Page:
Indian independence from Britain arguably didn’t lead to any major changes in India either. Gelderloos explains “The government of India continued to mete out humiliation, exploitation, beatings, and killings after the victory of the supposedly nonviolent independence movement.” (Gelderloos, Peter: The Failure of Nonviolence, pg. 34.) Leaders were killed off as well. The same is true of the government of South Africa after independence. Both are still very capitalist and exploitative. The Civil Rights Movement also touted as a victory for nonviolent methods didn’t lead to revolutionary changes either. “In the United States, the desegregated South continued to preserve white supremacy northern style, through gentrification, judicial lynchings, structural discrimination, and other measures.” (Gelderloos, Peter: The Failure of Nonviolence, pg 34) Further, arguably the only reason the Civil Rights Movement was able to achieve anything at all was because of armed groups that defended nonviolent activists like the Black Panther Party, the Deacons of Justice and Defense, and Joseph Mallisham’s defense force. In his book, Gelderloos writes, “Many times in history, governments have conceded minor victories to peaceful movements because they feared that not-peaceful movements would grow; these are, therefore, victories achieved though a diversity of tactics, because without the presence of the scary radicals, the government would have no need to bargain with the harmless pacifists.” (pg. 218.) This is sums up why Indian Independence and the Civil Rights movement achieved any real measure of success.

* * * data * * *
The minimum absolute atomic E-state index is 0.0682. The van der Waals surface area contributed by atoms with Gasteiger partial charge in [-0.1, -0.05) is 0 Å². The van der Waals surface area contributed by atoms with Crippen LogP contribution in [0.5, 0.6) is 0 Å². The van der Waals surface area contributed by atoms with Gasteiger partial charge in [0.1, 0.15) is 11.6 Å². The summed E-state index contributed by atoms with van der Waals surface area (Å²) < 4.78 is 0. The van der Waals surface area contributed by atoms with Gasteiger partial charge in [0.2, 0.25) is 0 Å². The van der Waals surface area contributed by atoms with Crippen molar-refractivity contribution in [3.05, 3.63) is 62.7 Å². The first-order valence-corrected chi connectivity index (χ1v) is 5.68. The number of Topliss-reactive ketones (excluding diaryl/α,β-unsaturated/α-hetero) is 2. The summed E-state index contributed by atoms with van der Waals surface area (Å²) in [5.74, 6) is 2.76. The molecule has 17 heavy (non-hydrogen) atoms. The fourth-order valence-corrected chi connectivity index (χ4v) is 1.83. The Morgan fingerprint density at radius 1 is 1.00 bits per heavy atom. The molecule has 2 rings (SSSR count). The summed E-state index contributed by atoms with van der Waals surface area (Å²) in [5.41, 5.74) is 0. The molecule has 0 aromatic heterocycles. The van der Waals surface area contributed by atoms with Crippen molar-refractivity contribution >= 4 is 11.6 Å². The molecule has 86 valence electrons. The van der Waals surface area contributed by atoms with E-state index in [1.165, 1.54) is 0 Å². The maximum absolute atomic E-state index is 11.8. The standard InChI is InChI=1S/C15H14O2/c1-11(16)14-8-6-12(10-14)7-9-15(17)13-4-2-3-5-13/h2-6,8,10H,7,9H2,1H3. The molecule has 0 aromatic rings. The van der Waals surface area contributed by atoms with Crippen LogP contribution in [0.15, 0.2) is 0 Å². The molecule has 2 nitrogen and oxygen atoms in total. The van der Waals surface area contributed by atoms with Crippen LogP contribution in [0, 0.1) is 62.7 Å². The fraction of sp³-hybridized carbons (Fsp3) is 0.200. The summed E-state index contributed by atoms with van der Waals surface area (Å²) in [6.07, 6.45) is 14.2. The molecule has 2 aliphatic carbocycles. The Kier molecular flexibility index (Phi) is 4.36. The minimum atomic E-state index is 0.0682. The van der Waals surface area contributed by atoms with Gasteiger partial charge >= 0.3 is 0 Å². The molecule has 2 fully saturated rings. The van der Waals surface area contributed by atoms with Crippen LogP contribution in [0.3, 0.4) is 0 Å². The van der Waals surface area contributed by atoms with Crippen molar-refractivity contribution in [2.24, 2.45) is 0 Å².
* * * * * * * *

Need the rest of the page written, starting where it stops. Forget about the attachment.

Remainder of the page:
Most proponents of nonviolence seek recuperation with the state as Ghandi did. They negotiate and look for common ground with the very same oppressors they claim to be “fighting.” Proponents of strict nonviolence are reformers, not revolutionaries, and they encourage radicals to fight for reform instead of revolution and turn their social movements into money makers palatable to the powers that be. Gelderloos explains “The Civil Rights movement in the US was recuperated when it was convinced to fight for voter registration instead of any material equality or meaningful freedom” (pg 39.)